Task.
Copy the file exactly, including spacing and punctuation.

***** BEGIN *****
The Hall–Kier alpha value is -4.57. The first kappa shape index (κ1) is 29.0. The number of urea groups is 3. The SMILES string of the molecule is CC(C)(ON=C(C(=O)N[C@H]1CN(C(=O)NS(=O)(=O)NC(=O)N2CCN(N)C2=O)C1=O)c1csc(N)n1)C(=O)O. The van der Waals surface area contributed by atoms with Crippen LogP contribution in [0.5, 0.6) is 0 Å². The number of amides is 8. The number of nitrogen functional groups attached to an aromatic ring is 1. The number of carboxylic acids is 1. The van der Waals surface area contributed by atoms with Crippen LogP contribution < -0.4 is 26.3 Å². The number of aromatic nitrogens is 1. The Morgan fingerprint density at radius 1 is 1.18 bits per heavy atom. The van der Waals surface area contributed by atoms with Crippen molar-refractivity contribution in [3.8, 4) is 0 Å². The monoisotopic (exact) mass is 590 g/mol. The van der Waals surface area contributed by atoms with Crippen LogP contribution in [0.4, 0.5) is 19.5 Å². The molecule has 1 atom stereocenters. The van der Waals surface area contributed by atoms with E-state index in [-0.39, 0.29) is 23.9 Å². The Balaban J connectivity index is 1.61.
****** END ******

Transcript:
The Hall–Kier alpha value is -4.57. The first kappa shape index (κ1) is 29.0. The number of urea groups is 3. The SMILES string of the molecule is CC(C)(ON=C(C(=O)N[C@H]1CN(C(=O)NS(=O)(=O)NC(=O)N2CCN(N)C2=O)C1=O)c1csc(N)n1)C(=O)O. The van der Waals surface area contributed by atoms with Crippen LogP contribution in [0.5, 0.6) is 0 Å². The number of amides is 8. The number of nitrogen functional groups attached to an aromatic ring is 1. The number of carboxylic acids is 1. The van der Waals surface area contributed by atoms with Crippen LogP contribution < -0.4 is 26.3 Å². The number of aromatic nitrogens is 1. The Morgan fingerprint density at radius 1 is 1.18 bits per heavy atom. The van der Waals surface area contributed by atoms with Crippen molar-refractivity contribution in [3.8, 4) is 0 Å². The monoisotopic (exact) mass is 590 g/mol. The van der Waals surface area contributed by atoms with Crippen LogP contribution in [0.4, 0.5) is 19.5 Å². The molecule has 1 atom stereocenters. The van der Waals surface area contributed by atoms with E-state index in [-0.39, 0.29) is 23.9 Å². The Balaban J connectivity index is 1.61.